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January 09, 2007



No one ever said the Web was a logical place. :-) I think we can look back from the early Web on and see how there was indeed an initial rush to lock in users with registration and the initial business model rush was towards subscriptions. So as social network companies look for some business models beyond Google's Ad Sense, I don't think it is improbable to at least wonder about attempted proprietary lock-ins.

p.s. Happy New Year!

Mark, I'm not so sure. I didn't score that high on the LSAT, but the logic doesn't seem to be true. Is this like saying Yahoo had to keep everyone on the web looking exclusively at their website to be successful in the early days of the web? I agree you need good users, but why do you have to lock them in? Can't they just stop by when they want? Plus, my browser (Flock) keeps making it easier for me to participate in a large number of networks with very little effort. Is there a limit, sure, but my guess is that it is nowhere in sight.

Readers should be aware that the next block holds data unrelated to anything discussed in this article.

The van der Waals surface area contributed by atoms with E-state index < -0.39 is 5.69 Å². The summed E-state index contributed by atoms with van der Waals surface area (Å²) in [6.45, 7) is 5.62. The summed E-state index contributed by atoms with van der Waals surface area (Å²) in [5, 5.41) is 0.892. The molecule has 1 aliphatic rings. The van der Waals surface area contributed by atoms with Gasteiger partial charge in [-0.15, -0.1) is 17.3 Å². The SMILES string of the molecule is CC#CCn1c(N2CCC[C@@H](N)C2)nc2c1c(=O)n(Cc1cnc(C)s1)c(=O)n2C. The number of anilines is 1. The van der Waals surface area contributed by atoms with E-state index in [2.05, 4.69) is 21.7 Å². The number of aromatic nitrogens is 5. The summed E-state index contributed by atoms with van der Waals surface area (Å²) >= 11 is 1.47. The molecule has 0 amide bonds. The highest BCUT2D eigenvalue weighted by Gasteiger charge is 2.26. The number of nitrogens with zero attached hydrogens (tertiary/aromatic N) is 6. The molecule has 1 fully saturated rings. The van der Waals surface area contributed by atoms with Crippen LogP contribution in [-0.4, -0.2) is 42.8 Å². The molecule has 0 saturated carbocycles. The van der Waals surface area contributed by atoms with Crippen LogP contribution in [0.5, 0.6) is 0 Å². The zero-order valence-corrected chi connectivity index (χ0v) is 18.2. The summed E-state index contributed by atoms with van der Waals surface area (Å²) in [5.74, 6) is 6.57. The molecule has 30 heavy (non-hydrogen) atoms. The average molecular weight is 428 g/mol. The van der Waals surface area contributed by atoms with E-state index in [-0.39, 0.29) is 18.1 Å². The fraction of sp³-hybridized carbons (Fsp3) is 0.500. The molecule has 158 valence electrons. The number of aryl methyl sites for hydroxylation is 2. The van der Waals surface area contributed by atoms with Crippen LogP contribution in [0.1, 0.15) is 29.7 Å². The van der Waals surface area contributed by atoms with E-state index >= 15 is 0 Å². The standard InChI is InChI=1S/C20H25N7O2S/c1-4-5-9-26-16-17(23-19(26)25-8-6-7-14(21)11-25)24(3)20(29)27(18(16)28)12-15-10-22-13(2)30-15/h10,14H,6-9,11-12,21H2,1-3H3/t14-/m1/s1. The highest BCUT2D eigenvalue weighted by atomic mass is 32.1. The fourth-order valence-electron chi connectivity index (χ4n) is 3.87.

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Quoth she/he...

  • "The hallmark of revolution is that the goals of the revolutionaries cannot be contained by the institutional structure of the society they live in. As a result, either the revolutionaries are put down, or some of those institutions are transmogrified, replaced, or simply destroyed. We are plainly witnessing a restructuring of the music and newspaper businesses, but their suffering isn’t unique, it’s prophetic." --Clay Shirky

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